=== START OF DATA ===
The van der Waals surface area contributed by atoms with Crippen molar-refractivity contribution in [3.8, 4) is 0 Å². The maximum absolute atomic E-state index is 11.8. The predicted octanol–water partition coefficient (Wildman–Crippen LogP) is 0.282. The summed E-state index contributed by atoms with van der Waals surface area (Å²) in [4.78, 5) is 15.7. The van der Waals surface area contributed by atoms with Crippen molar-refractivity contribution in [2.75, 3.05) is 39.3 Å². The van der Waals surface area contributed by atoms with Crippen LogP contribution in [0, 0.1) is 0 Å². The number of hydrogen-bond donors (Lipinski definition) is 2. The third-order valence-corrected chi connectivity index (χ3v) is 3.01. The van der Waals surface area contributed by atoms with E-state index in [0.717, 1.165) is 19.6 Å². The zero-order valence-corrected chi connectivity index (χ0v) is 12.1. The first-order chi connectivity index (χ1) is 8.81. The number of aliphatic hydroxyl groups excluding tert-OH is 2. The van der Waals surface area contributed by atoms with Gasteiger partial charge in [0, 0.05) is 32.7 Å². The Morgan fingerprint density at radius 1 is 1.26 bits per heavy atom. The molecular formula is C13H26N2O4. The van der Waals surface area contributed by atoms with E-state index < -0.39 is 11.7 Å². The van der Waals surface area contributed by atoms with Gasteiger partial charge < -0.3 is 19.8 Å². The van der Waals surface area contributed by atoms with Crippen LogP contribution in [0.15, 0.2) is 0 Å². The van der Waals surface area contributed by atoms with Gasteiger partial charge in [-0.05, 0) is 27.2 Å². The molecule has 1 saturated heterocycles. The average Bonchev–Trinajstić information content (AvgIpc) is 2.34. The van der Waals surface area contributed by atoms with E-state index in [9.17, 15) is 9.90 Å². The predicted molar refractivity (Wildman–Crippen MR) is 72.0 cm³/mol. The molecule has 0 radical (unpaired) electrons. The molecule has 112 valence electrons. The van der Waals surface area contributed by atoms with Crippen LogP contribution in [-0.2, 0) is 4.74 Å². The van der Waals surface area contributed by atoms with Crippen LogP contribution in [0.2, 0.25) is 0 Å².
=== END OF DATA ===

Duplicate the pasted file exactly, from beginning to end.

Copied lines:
The van der Waals surface area contributed by atoms with Crippen molar-refractivity contribution in [3.8, 4) is 0 Å². The maximum absolute atomic E-state index is 11.8. The predicted octanol–water partition coefficient (Wildman–Crippen LogP) is 0.282. The summed E-state index contributed by atoms with van der Waals surface area (Å²) in [4.78, 5) is 15.7. The van der Waals surface area contributed by atoms with Crippen molar-refractivity contribution in [2.75, 3.05) is 39.3 Å². The van der Waals surface area contributed by atoms with Crippen LogP contribution in [0, 0.1) is 0 Å². The number of hydrogen-bond donors (Lipinski definition) is 2. The third-order valence-corrected chi connectivity index (χ3v) is 3.01. The van der Waals surface area contributed by atoms with E-state index in [0.717, 1.165) is 19.6 Å². The zero-order valence-corrected chi connectivity index (χ0v) is 12.1. The first-order chi connectivity index (χ1) is 8.81. The number of aliphatic hydroxyl groups excluding tert-OH is 2. The van der Waals surface area contributed by atoms with Gasteiger partial charge in [0, 0.05) is 32.7 Å². The Morgan fingerprint density at radius 1 is 1.26 bits per heavy atom. The molecular formula is C13H26N2O4. The van der Waals surface area contributed by atoms with E-state index < -0.39 is 11.7 Å². The van der Waals surface area contributed by atoms with Gasteiger partial charge < -0.3 is 19.8 Å². The van der Waals surface area contributed by atoms with Crippen LogP contribution in [0.15, 0.2) is 0 Å². The van der Waals surface area contributed by atoms with Gasteiger partial charge in [-0.05, 0) is 27.2 Å². The molecule has 1 saturated heterocycles. The average Bonchev–Trinajstić information content (AvgIpc) is 2.34. The van der Waals surface area contributed by atoms with E-state index in [9.17, 15) is 9.90 Å². The predicted molar refractivity (Wildman–Crippen MR) is 72.0 cm³/mol. The molecule has 0 radical (unpaired) electrons. The molecule has 112 valence electrons. The van der Waals surface area contributed by atoms with Crippen LogP contribution in [-0.2, 0) is 4.74 Å². The van der Waals surface area contributed by atoms with Crippen LogP contribution in [0.2, 0.25) is 0 Å².